I love sushi. I probably eat it once a week. Having a sushi spot downstairs in my apartment building definitely helps with the cravings. However, when the boyfriend picked a new sushi restaurant for an impromptu date night, I didn’t expect that it would become my/our new favorite. ARAMI is a small and simple sushi restaurant in West Town, serving up seriously delicious fresh fish, creative rolls and tasty appetizers. Upon first bite, you’ll immediately taste the quality of their ingredients, as well as the care that goes into the preparation of each dish.


That date night solidified ARAMI as one of the best in Chicago. So, when I heard about their sushi class a few weeks later, I knew we had to go. When we got to Arami that night, we were pleasantly surprised at how intimate the class was. Before making our way to the back room, we grabbed a beer at the bar. SO GOOD.


There were only 6 of us gathered around a dining table, each with a place setting for learning the ropes. Chef Nelson Vinansaca warmly welcomed us and explained some of the basics.



Before I get into our lesson itself, let’s talk about Chef Nelson. Dedication. That’s the one word I would use to describe him. And from the current book I’m reading (‘Super Sushi Ramen Express‘ by Michael Booth), it seems that sushi chefs may be the most dedicated chef I’ve ever heard and read of. Before he was teaching sushi class at Arami.. before he was creating maki rolls and slicing fish, Chef Nelson started off his journey by cooking rice. That’s it. The only thing he did for the first six months, was cook rice. Perfect sushi rice, that is. Once he learned that craft, the next six months were spent cleaning fish. Not butchering or slicing fish; cleaning fish. I mean, that is insane dedication. And when you have that first bite of sushi from him, you experience it. Needless to say, we had so much respect for him and his craft.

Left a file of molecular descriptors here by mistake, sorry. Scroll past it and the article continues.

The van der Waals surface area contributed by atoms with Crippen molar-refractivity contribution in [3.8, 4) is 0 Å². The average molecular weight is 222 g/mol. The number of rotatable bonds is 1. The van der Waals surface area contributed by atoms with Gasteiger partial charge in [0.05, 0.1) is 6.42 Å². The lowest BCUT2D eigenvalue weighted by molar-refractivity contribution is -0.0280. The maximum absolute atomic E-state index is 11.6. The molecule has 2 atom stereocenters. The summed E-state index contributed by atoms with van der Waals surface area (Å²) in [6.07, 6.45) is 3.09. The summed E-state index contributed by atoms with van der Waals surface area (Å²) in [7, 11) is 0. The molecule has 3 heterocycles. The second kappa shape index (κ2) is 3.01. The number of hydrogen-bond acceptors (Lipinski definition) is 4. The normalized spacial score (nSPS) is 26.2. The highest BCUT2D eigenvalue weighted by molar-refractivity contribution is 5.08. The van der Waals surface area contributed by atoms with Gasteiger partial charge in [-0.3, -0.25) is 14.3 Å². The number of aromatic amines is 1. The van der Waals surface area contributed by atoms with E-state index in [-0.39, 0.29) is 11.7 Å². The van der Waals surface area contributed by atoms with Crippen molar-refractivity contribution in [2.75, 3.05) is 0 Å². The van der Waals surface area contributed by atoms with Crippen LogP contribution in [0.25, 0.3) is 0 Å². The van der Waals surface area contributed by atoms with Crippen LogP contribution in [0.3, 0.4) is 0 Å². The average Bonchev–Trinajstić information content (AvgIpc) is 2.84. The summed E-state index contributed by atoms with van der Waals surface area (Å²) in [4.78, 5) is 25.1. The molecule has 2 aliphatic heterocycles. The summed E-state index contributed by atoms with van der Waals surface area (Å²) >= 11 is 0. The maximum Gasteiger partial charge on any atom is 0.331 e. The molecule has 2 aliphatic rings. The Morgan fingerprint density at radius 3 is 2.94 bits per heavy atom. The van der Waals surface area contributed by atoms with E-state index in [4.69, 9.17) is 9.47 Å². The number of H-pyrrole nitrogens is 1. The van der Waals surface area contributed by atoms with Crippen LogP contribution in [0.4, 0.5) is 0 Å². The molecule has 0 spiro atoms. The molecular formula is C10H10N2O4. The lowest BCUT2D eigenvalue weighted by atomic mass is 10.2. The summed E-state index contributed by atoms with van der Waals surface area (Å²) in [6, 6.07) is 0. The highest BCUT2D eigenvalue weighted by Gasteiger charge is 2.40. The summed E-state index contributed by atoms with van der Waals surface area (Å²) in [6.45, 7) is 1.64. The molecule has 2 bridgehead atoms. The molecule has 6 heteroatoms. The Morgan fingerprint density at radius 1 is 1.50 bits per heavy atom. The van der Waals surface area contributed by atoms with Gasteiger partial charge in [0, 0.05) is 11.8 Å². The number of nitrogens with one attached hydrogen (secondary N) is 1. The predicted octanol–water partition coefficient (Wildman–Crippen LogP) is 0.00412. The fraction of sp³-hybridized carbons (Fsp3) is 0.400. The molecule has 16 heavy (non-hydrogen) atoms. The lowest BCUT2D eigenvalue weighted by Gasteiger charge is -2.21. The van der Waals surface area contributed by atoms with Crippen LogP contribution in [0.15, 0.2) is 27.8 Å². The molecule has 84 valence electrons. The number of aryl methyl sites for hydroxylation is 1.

Now, onto the lesson… let’s just say that sushi making IS an art. It is not as easy or simple as it looks when you watch sushi chefs almost effortlessly make sushi rolls. We first worked on the accoutrements – preparing avocado and cucumber into thin slices. Then Chef Nelson showed us how to dip our hands into water, before handling the freshly made sushi rice. I spent a few minutes eating the rice off of my fingers because, well, I didn’t dip them in enough water. :-p  Then we made our first roll – the simple California Roll. Upon rolling mine over, using the lined bamboo mat, I had all of the filling sticking out. Oh geez!


At least it was delicious to eat, if not pretty to look at. The boyfriend was a pro, though! (Looks like he’s making sushi rolls on my off night! Lol)

Then came my new favorite – the hand roll. This one I prepared beautifully, and then ate it happily. Spicy tuna, some cucumber and avo, rice, all wrapped up in a nori cone. YUM. I loved the textures of the hand roll.


The Chef was so funny, and sweet and encouraging to everyone, though. He definitely made sure we were having a great time. After laughing amongst ourselves, and clanking glasses of beer together in celebration of our attempts, we were then served an actual beautiful platter of sashimi, followed by a maki roll. We thought we were only eating our creations, so it was a FULL meal by the end of the night.



We had such a great time, and met some awesome new friends (one of which is a young guy starting Culinary School this month, whose father had reserved the class for the two of them to celebrate – so cute!)

Thanks so much, Chef Nelson and the Arami team for a wonderful class and meal! The next sushi class is scheduled for October  19th, so definitely give the restaurant a call to reserve your seat. Check out their full list of upcoming events here.

ARAMI | 1829 W Chicago Ave, Chicago, IL 60622 | (312) 243-1535

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